You know the sense of accomplishment when you finish something that was on your to-do list?
I love that feeling. When I finish a task, I cross it off and move on to the next thing on my list with a renewed sense of pride and momentum.
Conversely, there’s no greater buzzkill than returning to a completed task to redo something I just finished. Unfortunately, that’s a common occurrence when you’re working with screenshots of user interfaces for a product guide or help documentation.
As a former technical writer, I spent several years taking and editing screen captures of product user interfaces (UI) for help articles.
In that time, I experienced the aforementioned buzzkill–sometimes because of last-minute changes to the product before it released, and other times because of changes published after release.
Whatever the reason, the task remained the same: update the screenshots in the product guide to match the new UI.
I’m hardly a graphic artist, but even an artistically-challenged person like me can pull off some pretty compelling patchwork to avoid recreating images.
Maybe sometimes it’s faster to launch the new version of the product and re-take the screenshots, but many of them were more involved and included sample content or required specific setups that I’d need to configure before doing the work.
So, instead, I patch and fudge. I like to think of it as working smarter, not harder. Fortunately for me, my screenshot editing tool got smarter with me, making it easier and faster to update screenshots without starting from scratch.
Sometimes nothing obvious in your product UI changes, but your screenshot shows an outdated version number.
Or, imagine if a drop-down option was a point of confusion for end users, so your product team renamed it.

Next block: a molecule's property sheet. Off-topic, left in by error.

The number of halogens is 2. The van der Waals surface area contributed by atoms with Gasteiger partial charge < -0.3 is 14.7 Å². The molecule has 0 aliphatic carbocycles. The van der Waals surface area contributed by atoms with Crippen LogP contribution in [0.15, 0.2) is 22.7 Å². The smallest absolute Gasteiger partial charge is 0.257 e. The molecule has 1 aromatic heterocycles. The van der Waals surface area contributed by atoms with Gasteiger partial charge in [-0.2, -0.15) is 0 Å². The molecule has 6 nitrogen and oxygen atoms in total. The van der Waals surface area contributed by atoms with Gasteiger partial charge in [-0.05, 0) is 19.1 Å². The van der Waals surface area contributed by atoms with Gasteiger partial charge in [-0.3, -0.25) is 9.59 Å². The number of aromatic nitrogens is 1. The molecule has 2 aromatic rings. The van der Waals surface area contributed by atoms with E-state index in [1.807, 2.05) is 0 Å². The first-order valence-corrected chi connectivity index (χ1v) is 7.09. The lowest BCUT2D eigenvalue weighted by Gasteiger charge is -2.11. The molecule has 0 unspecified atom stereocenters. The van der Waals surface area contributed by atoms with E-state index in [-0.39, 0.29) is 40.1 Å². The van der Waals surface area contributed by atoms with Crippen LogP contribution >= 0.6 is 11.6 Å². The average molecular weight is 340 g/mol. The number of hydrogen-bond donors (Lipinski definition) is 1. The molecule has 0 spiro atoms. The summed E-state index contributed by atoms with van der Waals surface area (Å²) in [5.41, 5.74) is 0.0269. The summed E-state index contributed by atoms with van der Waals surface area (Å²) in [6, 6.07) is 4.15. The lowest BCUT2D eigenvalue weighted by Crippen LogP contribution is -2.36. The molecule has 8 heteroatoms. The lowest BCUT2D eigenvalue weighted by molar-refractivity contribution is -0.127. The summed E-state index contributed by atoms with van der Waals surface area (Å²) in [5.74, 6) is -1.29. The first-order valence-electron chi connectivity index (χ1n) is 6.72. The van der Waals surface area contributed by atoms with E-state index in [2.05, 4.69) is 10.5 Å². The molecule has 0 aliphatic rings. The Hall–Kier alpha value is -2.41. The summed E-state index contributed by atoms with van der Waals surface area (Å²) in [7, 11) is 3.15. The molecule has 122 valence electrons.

Whether you need to fix a quick typo or rework an entire dialog, you can now update text in your images. Snagit, a screen capture tool and image editor, uses OCR technology to identify text in an image, and make it instantly editable.
That means I don’t have to take another screen capture or even have the image source files to update text, which makes me happy.
To replace text in an image, open the image in Snagit’s Editor and toggle on Smart Move in the Move Tool properties. Then, double-click on text in your image to edit it.
Magically Change Colors
Wait, did we decide if the primary action buttons would be orange or yellow? Should the hover state be light blue or a lighter blue?
Product designers often hesitate or flip flop on these decisions (it’s easy to see why), and sometimes writers forget the final decisions when it comes to in-product colors.
Thankfully, if a color change does happen after you take your screenshots, many image editors allow you to change or replace a color with a magic wand tool, which is a selection tool that bases its selection on color.
Use the magic wand to select a color you want to replace, then fill it with the new color. Or, use it to select a color you want to completely remove if you want to isolate an object.
Move and Auto-Fill Parts of an Image
Selection tools are a con patch artist’s best friend. It’s amazing what visual effects you can achieve with simple selection and fill tools. Move this over there. Select and cut. Fill in the holes.
Yet, amazingly, even the common selection tool is becoming smarter as screenshot editors introduce the capability to automatically fill in areas you cut, move, or delete, which allows you to work even faster as you edit your image.
Finally, one of my less-frequented but highly-appreciated workflows is to use the lasso tool to edit details in my image. Whether I’m removing, resizing, or recoloring an object, the lasso tool helps me select exactly what I want and nothing more. Essentially, it’s a drawn selection tool that gives me complete control.
To select an object to edit, first draw the selection path with your cursor. This is a really useful function, especially when combined with a snap or magnet option. After you draw around an object, it will snap to the nearest edge so you can edit the finest of details.
These are just a few ways you can update screenshots without retaking them. If you have any questions or would like to share additional tips and tricks, please leave them in the comments below.
The post How To Update Screenshots of User Interfaces Without Starting From Scratch appeared first on TechSmith Blog.